Jäger Movement

The Jäger Movement (Finnish: Jääkäriliike Swedish: Jägarrörelsen) consisted of volunteers from Finland who trained in Germany as Jägers (elite light infantry) during World War I. Supported by Germany to enable the creation of a Finnish sovereign state, the movement was one of many means by which Germany intended to weaken Russia and to cause Russia's loss of its western provinces and dependencies.

A plaque marking the birthplace (1914) of the Jäger Movement, at the Ostrobothnia House, headquarters of the North Ostrobothnian Nation (a provincial student society).


A plaque at Liisankatu 17 in Helsinki: ‘The secret Jäger recruitment centre "Helsinki Forest Bureau" operated in this building in 1915.’

The recruitment of the Jäger volunteers from the Grand Duchy of Finland was clandestine and dominated by Germany-influenced circles, such as university students and the Finnish upper middle class. The recruitment was however in no way exclusive.[citation needed] In all, over 1,100 volunteers are estimated to have "slipped off" to train in Germany.[1]

The recruits were transported across Finland's western border via Sweden to Germany, where they were formed into the Royal Prussian 27th Jäger Battalion. The Jäger Battalion fought in the ranks of the German Army from 1916 in the battles on the northern flank of the eastern front.

Finnish Jägers parading at the town square of Vaasa 1918.

After the outbreak of the Civil War in Finland the Jägers were engaged on the "White" (non-communist) side in the war and formed the nucleus of the new Finnish Army. In Finland, these 2,000 volunteers were simply called The Jägers (Finnish pl. Jääkärit).

Their contribution to the White victory was crucial, not least through improving morale. Educated as elite troops they were also fit to assume command as officers over the untrained troops of the Civil War.

Immediately after the Civil War, they were given the right to use the word Jäger in their military ranks. Many of the Jägers continued their military careers. In the 1920s a long feud between officers with Jäger-background and Finnish officers who had served in the Russian Imperial army was concluded in favor of the Jägers: Most of the commanders of army corps, divisions, and regiments in the Winter War were Jägers. The Jäger March composed by Jean Sibelius for the words written by Jäger Heikki Nurmio, was the honorary march of many army detachments.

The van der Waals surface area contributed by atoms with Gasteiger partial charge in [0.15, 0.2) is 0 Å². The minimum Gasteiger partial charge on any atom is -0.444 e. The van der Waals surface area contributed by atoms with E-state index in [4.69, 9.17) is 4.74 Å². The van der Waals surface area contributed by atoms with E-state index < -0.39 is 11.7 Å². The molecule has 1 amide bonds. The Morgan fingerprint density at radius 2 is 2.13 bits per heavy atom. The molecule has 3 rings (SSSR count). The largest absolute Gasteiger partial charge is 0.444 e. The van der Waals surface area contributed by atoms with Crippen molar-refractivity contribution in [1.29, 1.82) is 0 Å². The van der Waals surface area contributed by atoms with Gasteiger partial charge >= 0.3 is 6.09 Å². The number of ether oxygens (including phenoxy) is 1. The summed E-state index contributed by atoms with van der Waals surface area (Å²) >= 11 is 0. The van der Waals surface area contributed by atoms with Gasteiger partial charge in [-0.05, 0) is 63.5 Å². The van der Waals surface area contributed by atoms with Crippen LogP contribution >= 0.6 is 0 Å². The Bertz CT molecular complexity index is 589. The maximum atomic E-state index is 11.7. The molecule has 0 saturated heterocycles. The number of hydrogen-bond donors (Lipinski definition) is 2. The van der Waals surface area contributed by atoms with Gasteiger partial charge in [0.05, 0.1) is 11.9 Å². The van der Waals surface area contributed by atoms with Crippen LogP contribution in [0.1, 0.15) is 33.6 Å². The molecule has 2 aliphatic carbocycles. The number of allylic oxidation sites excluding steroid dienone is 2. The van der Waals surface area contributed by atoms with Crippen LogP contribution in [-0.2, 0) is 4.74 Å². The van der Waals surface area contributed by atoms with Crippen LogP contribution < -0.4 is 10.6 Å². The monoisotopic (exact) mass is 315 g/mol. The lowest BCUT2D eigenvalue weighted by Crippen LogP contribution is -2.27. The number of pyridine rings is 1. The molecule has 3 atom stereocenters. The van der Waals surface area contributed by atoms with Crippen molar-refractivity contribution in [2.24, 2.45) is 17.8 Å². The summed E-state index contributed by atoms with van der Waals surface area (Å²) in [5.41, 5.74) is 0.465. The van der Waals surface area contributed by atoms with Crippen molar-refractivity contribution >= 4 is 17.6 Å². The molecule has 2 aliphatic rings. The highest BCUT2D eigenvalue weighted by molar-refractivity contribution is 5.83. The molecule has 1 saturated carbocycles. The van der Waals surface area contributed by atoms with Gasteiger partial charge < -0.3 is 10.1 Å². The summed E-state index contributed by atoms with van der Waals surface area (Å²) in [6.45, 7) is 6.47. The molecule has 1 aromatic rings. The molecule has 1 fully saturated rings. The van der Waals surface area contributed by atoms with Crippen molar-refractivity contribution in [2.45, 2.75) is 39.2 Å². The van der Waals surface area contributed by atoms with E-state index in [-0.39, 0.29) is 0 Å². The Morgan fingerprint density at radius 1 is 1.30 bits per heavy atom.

Conflict with MannerheimEdit

The Jäger conflict derived from rising tensions (short of armed conflict) between German-influenced Jägers and politicians who looked to Germany as their ally on one side, and the faction centered on former Russian General and Finnish Commander-in-Chief Baron Gustaf Mannerheim on the other side. The Mannerheim side was oriented towards an alliance with Sweden, which remained neutral during the war but which was opposed to Russia, and with which Finland shared its history up to 1809. Mannerheim, who was from a Finland Swedish family, was respected among Finns, Russians, and Swedes alike. Baron Mannerheim and some of the Swedish speaking officers of the Finnish Army left Finland as a direct consequence of this conflict, as the Finnish senate elected a German prince as King of Finland and would have made Finland a monarchy. However, the kingdom was never realized beyond this election; and when World War I ended and the German Kaiser fled, the nascent Finnish monarchy was replaced by a republic, whereupon Baron Mannerheim returned.[citation needed]


At the present time, infantry in the Finnish Army are designated either as infantry or Jäger troops, specifically mechanized infantry or motorised infantry using APCs or vehicles such as Sisu Nasu. Mechanized infantry using IFVs are called panssarijääkäri or Armoured Jäger. Several other variations exist, including Finnish Navy Coastal Jäger (Marine), Guard's Jäger of the Guard Jaeger Regiment, in special forces (Para) Jäger, Special Jäger, and in the Border Guard border jäger and special border jäger.

See alsoEdit


  1. ^ Payne, Stanley G. (2011). Civil War in Europe, 1905-1949. Cambridge UP. p. 29. ISBN 9781107010901. Retrieved 11 August 2012.